The streets in Toulouse have signs in two languages, first French and then Occitan, the traditional language of southern France. Like other regional languages in France, Occitan was long suppressed, ridiculed and sometimes even forbidden by the French central government.
Hardly anyone in Toulouse actually speaks Occitan any more, as far as I know, but not everyone is willing to just let it die. You can buy books in Occitan, and a few years ago they experimented with making bilingual announcements in the Toulouse Métro.
There were no bilingual street signs until 2001, but since then they have become more or less the norm, at least I don’t recall seeing many street signs in Toulouse (“Tolosa” in Occitan) that were not bilingual.
The street in my lead photo, “Carrièra del Coronél Pèire-Maria Espinasse” in Occitan, was named after a man who actually wanted the street to be named after his father, not himself. In his will, Colonel Espinasse donated a large amount of money to the city (either for the public schools or for the Church of Saint-Aubin, depending on which website you believe) on the condition that the street be re-named in honor of his father, who had been a member of the National Convention that ruled France during the Revolution, from 1792 to 1795, and subsequently a member of the Council of Five Hundred from 1795-1799.
Rue Joseph Lakanal (“Carrièra Josèp Lakanal” in Occitan) was named after another member of the Convention of 1792-1795, called a “Conventionell” in French or “Convencional” in Occitan.
Rue Vélane (“Carrièra de Na Velana” in Occitan) was apparently named after a woman called Madame Avellane in the 15th century.
By coincidence, “Vélane” is used in the Harry Potter books as the French translation for “the Veela”. According to the Harry Potter Wiki, the Veela are “a race of semi-human, semi-magical humanoids reminiscent of the Sirens of Greek mythology”. Their appearance “and especially their dance is magically seductive to almost all male beings, which causes them to perform strange actions in order to get nearer to them.”
According to the regional newspaper La Dépêche, the Rue Peyrolières (“Carrièra dels Pairoliers” in Occitan) was named after the boilermakers who settled in this street during the Middle Ages, alongside other metal craftsmen such as bell-makers and gunsmiths.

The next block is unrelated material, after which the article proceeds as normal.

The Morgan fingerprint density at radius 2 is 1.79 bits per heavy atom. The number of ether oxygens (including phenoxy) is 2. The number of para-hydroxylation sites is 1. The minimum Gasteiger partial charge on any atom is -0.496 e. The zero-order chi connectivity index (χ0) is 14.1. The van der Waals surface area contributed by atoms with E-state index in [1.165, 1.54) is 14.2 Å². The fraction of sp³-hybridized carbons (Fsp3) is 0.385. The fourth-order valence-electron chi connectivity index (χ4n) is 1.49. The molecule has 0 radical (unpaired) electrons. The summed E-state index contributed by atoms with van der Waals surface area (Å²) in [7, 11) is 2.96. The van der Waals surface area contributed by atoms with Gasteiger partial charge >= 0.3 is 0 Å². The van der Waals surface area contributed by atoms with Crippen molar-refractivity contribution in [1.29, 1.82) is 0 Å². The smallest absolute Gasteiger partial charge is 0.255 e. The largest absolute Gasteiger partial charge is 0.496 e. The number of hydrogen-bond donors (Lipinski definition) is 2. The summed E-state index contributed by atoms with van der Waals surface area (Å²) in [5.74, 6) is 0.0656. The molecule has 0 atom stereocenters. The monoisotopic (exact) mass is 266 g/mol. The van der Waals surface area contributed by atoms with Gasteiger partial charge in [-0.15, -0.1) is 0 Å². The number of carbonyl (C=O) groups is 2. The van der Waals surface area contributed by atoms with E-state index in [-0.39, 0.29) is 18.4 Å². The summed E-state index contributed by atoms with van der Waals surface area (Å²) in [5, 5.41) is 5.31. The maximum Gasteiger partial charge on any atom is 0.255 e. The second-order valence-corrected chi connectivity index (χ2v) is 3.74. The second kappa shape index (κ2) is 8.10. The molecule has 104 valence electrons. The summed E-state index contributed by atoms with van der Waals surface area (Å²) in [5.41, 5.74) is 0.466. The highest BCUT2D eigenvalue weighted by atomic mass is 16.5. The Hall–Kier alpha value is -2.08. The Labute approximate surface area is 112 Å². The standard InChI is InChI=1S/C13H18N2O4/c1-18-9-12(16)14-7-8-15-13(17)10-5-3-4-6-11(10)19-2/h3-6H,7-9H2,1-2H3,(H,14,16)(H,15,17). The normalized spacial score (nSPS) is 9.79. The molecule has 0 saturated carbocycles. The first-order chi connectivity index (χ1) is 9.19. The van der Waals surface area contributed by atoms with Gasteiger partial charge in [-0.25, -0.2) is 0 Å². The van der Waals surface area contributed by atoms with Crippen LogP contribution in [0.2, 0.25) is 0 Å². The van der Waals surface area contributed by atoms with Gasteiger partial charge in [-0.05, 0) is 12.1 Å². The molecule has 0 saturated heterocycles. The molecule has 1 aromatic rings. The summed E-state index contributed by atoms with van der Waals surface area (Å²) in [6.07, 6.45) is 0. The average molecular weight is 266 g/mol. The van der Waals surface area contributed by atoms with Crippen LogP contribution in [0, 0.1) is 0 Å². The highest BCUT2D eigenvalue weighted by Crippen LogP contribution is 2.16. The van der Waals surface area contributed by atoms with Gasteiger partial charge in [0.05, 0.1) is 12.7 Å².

Rue Petrarque (“Vanèla Francesco Petrarca” in Occitan) is an alley or narrow passage named after the Italian poet Petrarch (1304-1374).
All you loyal readers of my Avignon post The sun in its travels … might recall that Petrarch had a day job in the Papal bureaucracy. I quoted his description of Avignon in the fourteenth century as “the most foul and stinking city on Earth.”
My photos in this post are from 2014. I revised the text in 2019.
Next Toulouse post: Art museum in the Augustinian Convent.
6 thoughts on “Bilingual street signs in Toulouse”
Actually they do, and on the small towns around it even more like in my family Lavaur. Here in Brittany we have the same with the Breton and it is spoken in my town; just like France try to make it all national but there are resistances all over.
Thanks for the information. Oddly, we’ve never noticed the bilingual street signs in Toulouse. I guess we don’t look at signs. Next time, thanks to you, we’ll check them.
Hi Sally. Perhaps you were there before the signs in Occitan were added??
Both before and after. We often pick up our leased car at the Toulouse Airport. It’s very convenient to both the Dordogne and to Occitanie (Languedoc-Roussillon). When we actually stay in Toulouse, we take the bus so look for bus stops, not street signs. Obviously, that is a mistake.
In Toulouse I never took the bus (or the tram or the metro) because I always used the VélôToulouse bikes.
Adieussiatz (as they say in Occitan),
My inlaws are from Britanny where we go several times a year and where all road signs are written in French and Breton. I’m sure less than 1 percent of drivers read or understand what is written in Breton, as written Breton seems artificial even to the few who speak. The numerous signs at many roundabouts written in both languages create confusion when you have to react quickly so as not to miss your turn-off.
Aside from that, I’m in favor of keeping local languages alive, as language is always a vehicle of culture.
Alan from Paris